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MODERN DANCE - A HISTORY
Transcript of MODERN DANCE - A HISTORY
Martha Graham's Frontier
Considered by many to be the founder of Modern American Dance
evolved free movement of her predecessors into a technique of contract and release
Martha Graham A Dancer's Life by Russell Freedman
“Life is nothing but a continuing dance
of birth and death, a dance of change.”
Buddhist Sogyal Rinpoche's
The Tibetan Book of Living and Dying's quote
Danse Serpentine circa 1896
1891 - patents in stage lighting techniques
changed the colors of stage lights
used chemical mixes, gels and luminescent salts
transparent silk costumes against black backgrounds
The Birth of Modern Dance
Born at the turn of the 20th century,
Classical Ballet &
ET LA DANSE BLANCHE
American - "mother of modern dance"
broke her corset , point shoes, tutu
danced barefoot in free form traditional Greek dresses
Death - broken neck resulting from her extremely long scarf getting caught while driving, in the wheel of her Bugatti sports car
Modern dance- fine art with a moral purpose interpreted through movement,
not necessarily for the sake of entertainment
Established a school of modern dance
purchased Kopanos hill outside of Athens
-constructed dance stage
"The dancer's body is simply the luminous manifestation of the soul." - Isadora Duncan
"You were wild once. Don't let them tame you." __ Isadora Duncan
Ruth St. Denis and Ted Shawn
Ruth St. Denis
first prominent male modern dancer
Ted Shawn and His Men Dancers (Jacob's Pillow, Mass.)
1914 -St. Denis & Ted Shawn become dance partners, and marry shortly after
Indian and Egyptian movements
famous for her performance
Autobiography An Unfinished Life
First official modern dance school and company which combined Duncan's influences with Transcendentalist environments, and St. Denis' eastern inspired movement and costumes
Focused on the basic human form by expending it with raw unmasked energy and passion
Book: Martha Graham
A Dancer's Life
the 2nd wave (First Generation) of Modern Dancers:
Lester Horton (Horton technique)
All along she had been striving to create a "uniquely American" style of dance. "The American dancer owes a duty to the American audience, " she said. "We must look to America to bring forth an art as powerful as the country itself."
During the 1930's she began to explore some of the forces that shaped American culture, expressing through dance what it was like to be an American and what America meant to her.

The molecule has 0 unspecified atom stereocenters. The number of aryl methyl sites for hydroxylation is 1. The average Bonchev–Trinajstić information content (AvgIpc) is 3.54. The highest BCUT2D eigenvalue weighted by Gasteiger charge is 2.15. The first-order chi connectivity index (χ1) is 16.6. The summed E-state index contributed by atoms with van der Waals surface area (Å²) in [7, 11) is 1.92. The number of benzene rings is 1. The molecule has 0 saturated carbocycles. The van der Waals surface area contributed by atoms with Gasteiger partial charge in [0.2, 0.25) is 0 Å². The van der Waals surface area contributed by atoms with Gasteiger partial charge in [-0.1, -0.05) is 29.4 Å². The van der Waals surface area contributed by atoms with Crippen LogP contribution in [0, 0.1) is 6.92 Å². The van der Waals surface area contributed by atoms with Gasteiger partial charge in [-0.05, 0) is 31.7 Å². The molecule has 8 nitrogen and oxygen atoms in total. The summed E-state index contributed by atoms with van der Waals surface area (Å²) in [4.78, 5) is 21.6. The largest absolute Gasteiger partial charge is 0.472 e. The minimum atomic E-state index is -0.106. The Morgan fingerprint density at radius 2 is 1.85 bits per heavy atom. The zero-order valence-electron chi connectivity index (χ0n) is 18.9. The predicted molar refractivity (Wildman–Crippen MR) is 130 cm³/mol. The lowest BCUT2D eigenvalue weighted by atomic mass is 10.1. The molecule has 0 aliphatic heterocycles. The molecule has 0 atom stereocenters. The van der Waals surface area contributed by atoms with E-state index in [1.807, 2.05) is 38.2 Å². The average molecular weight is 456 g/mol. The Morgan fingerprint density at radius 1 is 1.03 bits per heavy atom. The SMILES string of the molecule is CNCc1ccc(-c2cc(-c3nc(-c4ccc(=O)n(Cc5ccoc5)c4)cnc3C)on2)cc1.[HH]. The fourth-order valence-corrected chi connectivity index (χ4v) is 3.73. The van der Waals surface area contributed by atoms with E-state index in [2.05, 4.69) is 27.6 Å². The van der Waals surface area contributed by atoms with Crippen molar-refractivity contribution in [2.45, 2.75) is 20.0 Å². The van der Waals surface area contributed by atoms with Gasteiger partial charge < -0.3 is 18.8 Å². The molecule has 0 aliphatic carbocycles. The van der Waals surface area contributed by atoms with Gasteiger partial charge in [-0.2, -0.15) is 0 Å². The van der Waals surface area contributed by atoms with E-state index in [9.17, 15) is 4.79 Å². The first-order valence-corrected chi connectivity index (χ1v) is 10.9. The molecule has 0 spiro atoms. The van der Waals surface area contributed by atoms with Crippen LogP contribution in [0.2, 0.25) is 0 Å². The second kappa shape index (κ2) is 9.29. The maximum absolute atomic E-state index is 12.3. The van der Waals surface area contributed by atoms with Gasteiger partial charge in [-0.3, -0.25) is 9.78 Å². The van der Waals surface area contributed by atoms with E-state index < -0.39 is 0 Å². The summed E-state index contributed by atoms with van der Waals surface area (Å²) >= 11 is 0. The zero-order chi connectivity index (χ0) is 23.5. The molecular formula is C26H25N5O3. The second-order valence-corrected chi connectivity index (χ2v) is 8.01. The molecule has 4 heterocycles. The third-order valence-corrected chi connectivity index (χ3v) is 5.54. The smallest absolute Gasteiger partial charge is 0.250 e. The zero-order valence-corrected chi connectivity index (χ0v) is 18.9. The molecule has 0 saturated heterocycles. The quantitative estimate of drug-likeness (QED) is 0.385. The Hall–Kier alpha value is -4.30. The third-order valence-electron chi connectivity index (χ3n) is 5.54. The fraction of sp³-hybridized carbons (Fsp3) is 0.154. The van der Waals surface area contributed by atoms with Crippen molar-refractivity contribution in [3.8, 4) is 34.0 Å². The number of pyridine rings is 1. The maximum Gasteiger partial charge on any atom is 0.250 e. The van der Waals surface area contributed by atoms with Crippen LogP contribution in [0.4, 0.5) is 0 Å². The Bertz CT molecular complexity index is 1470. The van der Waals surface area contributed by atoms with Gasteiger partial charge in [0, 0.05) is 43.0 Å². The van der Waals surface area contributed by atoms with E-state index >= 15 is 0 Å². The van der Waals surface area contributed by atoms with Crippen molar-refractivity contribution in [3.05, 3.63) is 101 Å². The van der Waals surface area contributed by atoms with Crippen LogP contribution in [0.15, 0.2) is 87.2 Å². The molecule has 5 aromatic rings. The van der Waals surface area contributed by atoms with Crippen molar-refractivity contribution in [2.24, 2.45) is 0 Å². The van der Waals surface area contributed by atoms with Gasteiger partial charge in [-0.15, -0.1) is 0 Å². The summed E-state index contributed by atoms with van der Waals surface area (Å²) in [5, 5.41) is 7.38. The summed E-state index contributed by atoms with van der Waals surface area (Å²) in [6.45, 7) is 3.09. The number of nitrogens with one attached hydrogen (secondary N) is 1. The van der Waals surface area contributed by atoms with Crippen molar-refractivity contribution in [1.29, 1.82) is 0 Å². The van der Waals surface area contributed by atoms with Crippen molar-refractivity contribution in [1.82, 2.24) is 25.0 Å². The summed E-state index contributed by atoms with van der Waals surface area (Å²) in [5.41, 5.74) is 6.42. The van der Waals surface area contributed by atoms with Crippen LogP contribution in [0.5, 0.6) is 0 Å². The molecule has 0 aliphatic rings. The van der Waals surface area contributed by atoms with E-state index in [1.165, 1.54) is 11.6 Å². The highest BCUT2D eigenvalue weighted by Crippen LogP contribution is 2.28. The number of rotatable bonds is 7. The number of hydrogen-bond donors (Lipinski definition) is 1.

Danced Frontier for Eleanor and President Roosevelt
befriended the first lady
In Frontier, Martha Graham was seen "leaning against this fence with one foot planted firmly on the ground, the other lifted and placed high on the top of the fence rail. Dressed in a pioneer woman's homespun jumper, she began by rotating her torso, and as her head turned to scan the horizon, she broke out into a broad smile. In that smile was mirrored the promise that a frontierswoman saw as she looked over a vast new land. . . With that smile, Martha Graham invited us to step forward into a new dance experience that would change the coarse of theatre" and American history forever.
Classic Graham Works
Demonstrate the formation of the American Character through movement, historical facts and emotion
Martha Graham's American Document
with Erick Hawkins
American Document was the most theatrical production Graham had ever attempted. A panoramic view of American History presented in the form of a minstrel show, the work featured familiar folk rhythms, colorful costumes, and readings from famous American texts. A narrator spoke lines from the Declaration of Independence, the Gettysburg Address, Walt Whitman's poetry, and the Bible
Appalachian spring takes place at a time when America was young, in the region where Martha spent her early years and where her Puritan ancestors first put down their roots.
Reminiscent of the end of The Searchers, Appalachian Spring depicts a pioneer celebration in spring as a bride and groom take possession of their newly built farmhouse.
Erick Hawkins played Martha's farmer husband, before their marriage took place in real life, and lasted for six years.
Raymond Pinto, @ PACC
Le Petit Mort Jiří Kylián
Erick Hawkins and Martha Graham in American Document
Appalachian Spring expressed Graham's growing love for Hawkins and her love of expansive horizons, the American frontier.
Agnes de Mille (close friend of Martha's and prominent modern dancer), called Spring, " a love letter, a dance of hope, budding fresh and beautiful."
Martha with revivalist preacher (Merce Cunningham)
Modern Dance Today
This project is a tribute to the legacy of Martha Graham and Erick Hawkins, may your legacies live on forever.